A COMBINATION of assertive state officials and the conservative
wing of the Supreme Court is leading the nation into significant
new constitutional waters - landmark rulings that limit federal
power and give increased say-so to state capitals. Moreover, as of
this week, potential new landmark rulings on behalf of states are
on the horizon.
While bitterly opposed by the tribunal's moderates, this
judicial "federalism" is quietly emerging as the hallmark of the
Rehnquist-led court of the 1990s. Legal scholars now draw a breath
to describe the range of challenges offered by conservatives to
rethink the historic line between states rights and federal
supremacy enshrined in the Constitution's Article 6.
"There is a concerted effort to reexamine the relation between
state and federal power across the spectrum of the Constitution,"
says law professor Stephen Wermiel of Georgia State University.
The court announced April 15 it would hear two more cases that
could allow states even greater latitude. It agreed next year to
decide whether state wage laws in California are superseded by
federal standards requiring a higher minimum wage.
The court also agreed on April 15 to resolve an Idaho dispute
over who controls the waterways within an Indian reservation. As
with last month's Seminole gambling decision that limited the
ability of Congress to take states to federal court, the Idaho case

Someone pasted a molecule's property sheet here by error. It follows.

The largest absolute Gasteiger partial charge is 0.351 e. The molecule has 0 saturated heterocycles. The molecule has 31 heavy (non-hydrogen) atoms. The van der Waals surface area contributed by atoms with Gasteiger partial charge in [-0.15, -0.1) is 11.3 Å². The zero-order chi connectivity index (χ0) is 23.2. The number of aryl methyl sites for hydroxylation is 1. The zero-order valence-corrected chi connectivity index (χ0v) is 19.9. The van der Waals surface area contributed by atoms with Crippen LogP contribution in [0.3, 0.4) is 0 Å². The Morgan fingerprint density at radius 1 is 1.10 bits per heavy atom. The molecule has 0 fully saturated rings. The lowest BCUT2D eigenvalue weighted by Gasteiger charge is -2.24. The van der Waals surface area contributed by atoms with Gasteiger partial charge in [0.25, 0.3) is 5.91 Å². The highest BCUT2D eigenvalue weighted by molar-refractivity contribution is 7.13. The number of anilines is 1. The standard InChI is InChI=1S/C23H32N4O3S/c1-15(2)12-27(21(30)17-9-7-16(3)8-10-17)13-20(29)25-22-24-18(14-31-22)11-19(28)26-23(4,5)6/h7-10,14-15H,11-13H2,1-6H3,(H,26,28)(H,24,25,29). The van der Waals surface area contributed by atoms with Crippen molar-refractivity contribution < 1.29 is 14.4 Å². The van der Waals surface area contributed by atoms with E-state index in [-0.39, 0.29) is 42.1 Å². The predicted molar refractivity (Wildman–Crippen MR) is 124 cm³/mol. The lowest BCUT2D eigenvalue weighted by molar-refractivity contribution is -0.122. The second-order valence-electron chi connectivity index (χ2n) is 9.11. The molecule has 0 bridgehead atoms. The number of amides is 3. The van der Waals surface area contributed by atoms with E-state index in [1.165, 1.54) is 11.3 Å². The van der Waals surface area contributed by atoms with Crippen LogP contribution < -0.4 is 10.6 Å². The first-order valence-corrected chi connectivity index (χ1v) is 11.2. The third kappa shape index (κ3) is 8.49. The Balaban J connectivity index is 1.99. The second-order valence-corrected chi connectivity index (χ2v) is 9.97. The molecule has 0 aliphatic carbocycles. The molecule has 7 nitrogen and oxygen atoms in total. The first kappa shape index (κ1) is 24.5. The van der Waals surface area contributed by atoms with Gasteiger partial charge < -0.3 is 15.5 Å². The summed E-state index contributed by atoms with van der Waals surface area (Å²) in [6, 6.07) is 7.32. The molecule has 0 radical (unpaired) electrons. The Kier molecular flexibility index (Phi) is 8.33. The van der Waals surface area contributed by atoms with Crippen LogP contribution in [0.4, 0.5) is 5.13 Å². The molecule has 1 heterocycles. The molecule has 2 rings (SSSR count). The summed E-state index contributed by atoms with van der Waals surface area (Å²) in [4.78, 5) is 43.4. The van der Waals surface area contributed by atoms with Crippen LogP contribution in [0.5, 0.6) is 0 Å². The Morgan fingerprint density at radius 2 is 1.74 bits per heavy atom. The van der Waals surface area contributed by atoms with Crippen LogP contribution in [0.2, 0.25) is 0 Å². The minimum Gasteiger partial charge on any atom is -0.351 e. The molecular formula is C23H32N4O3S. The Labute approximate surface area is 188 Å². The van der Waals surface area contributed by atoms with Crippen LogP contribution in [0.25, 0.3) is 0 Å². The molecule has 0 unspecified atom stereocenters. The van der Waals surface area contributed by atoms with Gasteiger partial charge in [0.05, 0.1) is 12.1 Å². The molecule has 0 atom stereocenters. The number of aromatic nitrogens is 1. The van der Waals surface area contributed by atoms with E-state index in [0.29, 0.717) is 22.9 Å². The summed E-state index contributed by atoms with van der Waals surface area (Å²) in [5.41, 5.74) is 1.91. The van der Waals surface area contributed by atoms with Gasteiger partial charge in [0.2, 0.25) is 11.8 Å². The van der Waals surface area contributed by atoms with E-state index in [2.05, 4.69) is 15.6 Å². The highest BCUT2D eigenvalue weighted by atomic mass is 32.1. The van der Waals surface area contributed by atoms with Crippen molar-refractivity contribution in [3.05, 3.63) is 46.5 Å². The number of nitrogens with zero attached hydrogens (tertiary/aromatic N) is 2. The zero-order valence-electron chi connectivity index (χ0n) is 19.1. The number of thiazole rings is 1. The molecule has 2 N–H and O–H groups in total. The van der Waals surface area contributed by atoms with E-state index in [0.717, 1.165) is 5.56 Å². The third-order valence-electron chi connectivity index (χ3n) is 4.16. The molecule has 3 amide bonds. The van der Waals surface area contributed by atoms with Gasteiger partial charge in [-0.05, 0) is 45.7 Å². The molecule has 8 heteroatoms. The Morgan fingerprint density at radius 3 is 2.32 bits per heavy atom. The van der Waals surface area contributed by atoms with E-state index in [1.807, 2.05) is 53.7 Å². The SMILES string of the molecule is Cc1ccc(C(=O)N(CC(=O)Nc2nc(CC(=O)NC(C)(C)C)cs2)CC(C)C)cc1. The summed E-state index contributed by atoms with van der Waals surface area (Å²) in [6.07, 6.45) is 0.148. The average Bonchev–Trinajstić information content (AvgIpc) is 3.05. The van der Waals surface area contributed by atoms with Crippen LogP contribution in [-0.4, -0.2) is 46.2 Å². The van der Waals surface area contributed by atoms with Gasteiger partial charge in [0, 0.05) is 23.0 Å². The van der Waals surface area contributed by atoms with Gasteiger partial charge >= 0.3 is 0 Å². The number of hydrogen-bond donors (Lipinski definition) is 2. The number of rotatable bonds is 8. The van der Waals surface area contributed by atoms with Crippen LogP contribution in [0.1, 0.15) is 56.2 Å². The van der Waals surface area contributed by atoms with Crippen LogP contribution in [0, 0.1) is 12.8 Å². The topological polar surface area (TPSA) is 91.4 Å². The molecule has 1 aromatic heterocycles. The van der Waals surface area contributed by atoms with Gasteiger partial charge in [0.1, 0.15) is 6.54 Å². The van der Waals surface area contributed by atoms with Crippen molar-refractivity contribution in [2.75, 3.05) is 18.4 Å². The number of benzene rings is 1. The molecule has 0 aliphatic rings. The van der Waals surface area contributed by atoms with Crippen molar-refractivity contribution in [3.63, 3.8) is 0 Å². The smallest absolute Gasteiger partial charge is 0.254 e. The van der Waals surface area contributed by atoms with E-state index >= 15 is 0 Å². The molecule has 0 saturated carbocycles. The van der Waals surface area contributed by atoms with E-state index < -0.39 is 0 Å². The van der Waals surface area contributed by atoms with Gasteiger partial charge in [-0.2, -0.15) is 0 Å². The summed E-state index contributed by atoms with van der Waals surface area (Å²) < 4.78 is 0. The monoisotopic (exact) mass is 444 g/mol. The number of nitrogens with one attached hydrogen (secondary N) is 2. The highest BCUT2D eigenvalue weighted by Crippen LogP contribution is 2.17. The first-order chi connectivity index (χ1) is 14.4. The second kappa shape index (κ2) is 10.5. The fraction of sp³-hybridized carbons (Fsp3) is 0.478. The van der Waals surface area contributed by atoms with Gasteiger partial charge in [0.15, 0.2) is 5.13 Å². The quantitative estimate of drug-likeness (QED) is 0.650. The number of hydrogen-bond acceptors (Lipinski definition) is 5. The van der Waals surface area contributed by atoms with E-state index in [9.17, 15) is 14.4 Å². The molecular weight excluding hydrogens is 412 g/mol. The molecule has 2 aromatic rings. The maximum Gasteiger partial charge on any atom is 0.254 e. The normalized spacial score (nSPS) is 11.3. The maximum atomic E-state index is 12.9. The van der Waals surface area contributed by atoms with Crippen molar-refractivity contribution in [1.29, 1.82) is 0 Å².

could signal to state capitals that the court is prepared to give
states more latitude and power.
Moreover, a recent dispute between two US Circuit Courts of
Appeals over the Brady handgun bill will likely force a major court
showdown over Washington's power to require local and state police
to enforce a waiting period for buyers of handguns.
Last year, when the court for the first time in 60 years limited
the powers of Congress in a decision (US v. Lopez) dealing with
guns near schools, many experts were dubious about the extent of
the ruling. Yet the recent Seminole gambling decision, which limits
Congress's ability to take a state to federal court, made believers
out of many skeptics.
"The line of these cases gets longer every day," says Marci
Hamilton of New York's Benjamin Cardozo Law School, a former law
clerk for Justice Sandra Day O'Connor. "The five conservatives are
able to articulate their federalism, and momentum is building in
support of the doctrine."
Advocates for judicial federalism usually cite the virtues of
local control - of a state's unique ability to resolve its own
problems, shape its own decisions, and not be a kind of powerless
subcontractor for Washington's edicts. The great tool in the
federalism kit is the 10th Amendment. …